Economists: Millions of US jobs probably aren’t coming back

Millions of jobs that have been shortchanged or wiped out entirely by the coronavirus pandemic are unlikely to come back, economists warn, setting up a massive need for career changes and retraining in the U.S. 

The coronavirus pandemic has triggered permanent shifts in how and where people work. Businesses are planning for a future where more people are working from home, traveling less for business, or replacing workers with robots. All of these modifications mean many workers will not be able to do the same job they did before the pandemic, even after much of the U.S. population gets vaccinated against the deadly virus, The Washington Post reports.  

Microsoft founder-turned-philanthropist Bill Gates raised eyebrows in November when he predicted that half of business travel and 30 percent of “days in the office” would go away forever. That forecast no longer seems far-fetched. In a report coming out later this week that was previewed to The Washington Post, the McKinsey Global Institute says that 20% of business travel won’t come back and about 20% of workers could end up working from home indefinitely. These shifts mean fewer jobs at hotels, restaurants and downtown shops, in addition to ongoing automation of office support roles and some factory jobs.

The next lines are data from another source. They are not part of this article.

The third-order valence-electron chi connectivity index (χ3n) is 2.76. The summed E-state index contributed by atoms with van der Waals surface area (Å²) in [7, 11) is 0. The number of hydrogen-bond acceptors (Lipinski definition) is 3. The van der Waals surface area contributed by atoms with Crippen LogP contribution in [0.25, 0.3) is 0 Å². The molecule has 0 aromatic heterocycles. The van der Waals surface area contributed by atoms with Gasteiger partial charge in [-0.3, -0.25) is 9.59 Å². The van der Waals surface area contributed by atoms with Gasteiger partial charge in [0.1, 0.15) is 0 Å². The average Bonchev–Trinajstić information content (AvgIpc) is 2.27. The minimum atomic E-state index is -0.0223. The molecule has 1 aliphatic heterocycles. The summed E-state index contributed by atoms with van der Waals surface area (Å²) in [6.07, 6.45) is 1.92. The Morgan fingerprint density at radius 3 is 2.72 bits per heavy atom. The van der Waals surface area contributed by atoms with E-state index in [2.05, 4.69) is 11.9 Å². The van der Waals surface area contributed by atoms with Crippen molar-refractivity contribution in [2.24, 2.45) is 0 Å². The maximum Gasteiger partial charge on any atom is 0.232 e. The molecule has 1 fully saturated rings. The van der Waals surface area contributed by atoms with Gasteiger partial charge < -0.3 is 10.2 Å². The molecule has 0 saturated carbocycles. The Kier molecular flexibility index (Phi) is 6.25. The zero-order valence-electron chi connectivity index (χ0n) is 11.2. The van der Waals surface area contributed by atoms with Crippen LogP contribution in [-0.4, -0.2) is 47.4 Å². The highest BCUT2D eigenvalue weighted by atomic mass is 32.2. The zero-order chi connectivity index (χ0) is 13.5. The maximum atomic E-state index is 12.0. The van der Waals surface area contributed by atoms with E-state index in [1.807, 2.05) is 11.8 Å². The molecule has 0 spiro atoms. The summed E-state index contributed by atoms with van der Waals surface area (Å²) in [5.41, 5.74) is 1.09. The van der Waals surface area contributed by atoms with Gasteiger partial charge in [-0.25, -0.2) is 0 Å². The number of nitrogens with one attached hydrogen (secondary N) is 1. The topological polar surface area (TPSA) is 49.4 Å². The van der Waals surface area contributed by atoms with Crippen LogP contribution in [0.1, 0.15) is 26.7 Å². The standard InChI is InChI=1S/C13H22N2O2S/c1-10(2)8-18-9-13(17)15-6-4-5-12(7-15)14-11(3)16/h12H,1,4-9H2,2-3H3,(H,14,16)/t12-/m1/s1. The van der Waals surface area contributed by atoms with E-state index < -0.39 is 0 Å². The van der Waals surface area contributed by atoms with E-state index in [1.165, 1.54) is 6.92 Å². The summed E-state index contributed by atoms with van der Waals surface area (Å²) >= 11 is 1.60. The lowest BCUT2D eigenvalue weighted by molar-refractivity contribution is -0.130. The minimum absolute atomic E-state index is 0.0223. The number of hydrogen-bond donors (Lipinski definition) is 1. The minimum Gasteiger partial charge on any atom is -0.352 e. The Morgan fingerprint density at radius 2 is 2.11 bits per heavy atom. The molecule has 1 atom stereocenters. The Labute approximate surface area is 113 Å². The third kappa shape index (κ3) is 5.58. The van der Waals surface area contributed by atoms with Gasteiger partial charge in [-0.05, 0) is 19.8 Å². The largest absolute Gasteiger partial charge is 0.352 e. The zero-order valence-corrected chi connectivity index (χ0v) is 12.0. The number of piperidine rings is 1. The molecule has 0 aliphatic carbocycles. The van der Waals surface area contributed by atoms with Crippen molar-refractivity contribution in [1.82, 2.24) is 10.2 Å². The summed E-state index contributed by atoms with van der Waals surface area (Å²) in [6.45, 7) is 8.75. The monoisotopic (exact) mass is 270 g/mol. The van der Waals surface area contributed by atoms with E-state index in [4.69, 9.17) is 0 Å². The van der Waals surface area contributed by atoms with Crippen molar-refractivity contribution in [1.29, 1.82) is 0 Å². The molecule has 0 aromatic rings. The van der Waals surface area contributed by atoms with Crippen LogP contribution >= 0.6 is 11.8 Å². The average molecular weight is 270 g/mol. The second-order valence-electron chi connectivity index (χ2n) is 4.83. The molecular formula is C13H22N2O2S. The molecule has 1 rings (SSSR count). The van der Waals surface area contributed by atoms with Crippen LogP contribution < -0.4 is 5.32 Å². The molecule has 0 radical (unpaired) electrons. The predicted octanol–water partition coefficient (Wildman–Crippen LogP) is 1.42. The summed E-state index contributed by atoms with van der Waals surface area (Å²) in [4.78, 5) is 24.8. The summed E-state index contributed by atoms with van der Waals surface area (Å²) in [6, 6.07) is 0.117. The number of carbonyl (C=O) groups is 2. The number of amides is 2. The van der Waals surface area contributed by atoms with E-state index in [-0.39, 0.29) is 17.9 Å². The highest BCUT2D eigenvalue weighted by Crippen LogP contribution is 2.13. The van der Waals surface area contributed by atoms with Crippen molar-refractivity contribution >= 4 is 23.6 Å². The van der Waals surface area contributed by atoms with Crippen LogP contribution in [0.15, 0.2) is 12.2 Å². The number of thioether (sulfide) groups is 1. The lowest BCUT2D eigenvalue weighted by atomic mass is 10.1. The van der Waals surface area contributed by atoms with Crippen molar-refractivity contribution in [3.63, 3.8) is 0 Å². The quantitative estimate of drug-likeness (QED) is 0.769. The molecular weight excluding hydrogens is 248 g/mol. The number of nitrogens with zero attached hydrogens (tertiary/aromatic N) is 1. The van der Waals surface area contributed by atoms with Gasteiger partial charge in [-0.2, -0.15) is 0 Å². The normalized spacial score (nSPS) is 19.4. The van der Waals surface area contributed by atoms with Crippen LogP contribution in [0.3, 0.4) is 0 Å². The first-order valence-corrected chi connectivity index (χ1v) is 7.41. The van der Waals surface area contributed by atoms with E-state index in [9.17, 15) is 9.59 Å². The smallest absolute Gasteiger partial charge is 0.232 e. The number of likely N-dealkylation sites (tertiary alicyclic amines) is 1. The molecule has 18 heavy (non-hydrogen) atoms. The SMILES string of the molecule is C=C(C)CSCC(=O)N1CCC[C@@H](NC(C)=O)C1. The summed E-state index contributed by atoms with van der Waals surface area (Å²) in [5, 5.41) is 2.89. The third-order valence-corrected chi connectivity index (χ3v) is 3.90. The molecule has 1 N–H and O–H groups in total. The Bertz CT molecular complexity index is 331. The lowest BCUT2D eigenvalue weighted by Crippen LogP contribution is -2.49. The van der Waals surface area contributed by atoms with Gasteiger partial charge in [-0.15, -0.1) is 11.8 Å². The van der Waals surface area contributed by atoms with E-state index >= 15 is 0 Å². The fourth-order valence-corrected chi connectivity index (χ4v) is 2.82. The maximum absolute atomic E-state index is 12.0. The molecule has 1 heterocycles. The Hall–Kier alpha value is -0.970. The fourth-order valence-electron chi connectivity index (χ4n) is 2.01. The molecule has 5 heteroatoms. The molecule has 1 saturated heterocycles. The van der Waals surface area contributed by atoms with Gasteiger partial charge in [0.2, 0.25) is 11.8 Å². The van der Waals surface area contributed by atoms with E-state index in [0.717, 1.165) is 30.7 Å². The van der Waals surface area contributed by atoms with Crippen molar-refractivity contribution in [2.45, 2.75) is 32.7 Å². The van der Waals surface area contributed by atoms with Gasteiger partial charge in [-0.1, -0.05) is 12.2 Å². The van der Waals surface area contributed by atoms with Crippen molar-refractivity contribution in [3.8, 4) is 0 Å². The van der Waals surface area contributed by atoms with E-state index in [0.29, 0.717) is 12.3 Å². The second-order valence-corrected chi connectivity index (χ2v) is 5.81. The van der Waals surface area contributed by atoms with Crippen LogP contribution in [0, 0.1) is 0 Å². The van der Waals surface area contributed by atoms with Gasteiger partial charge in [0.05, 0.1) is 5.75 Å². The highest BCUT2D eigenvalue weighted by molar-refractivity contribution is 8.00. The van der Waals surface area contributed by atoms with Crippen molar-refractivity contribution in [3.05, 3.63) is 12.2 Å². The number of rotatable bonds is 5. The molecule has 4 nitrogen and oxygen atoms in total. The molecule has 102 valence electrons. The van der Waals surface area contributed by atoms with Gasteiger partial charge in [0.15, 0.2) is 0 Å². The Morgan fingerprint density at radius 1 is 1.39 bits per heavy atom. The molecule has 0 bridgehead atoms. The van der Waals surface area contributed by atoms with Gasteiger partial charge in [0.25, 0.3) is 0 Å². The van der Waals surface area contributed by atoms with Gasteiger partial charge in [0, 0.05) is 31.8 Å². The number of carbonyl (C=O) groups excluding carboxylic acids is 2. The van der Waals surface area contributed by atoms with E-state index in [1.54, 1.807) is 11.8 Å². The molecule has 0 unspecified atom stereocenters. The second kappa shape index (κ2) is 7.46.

“We’re recovering, but to a different economy,” Federal Reserve Chair Jerome H. Powell said in November.

The nation’s unemployed are starting to react to these big shifts. Two-thirds of jobless people say they have seriously considered changing their occupation or field of work, according to the Pew Research Center. That is a significant increase from the Great Recession era, when 52% said they were considering such a change. Read the full story.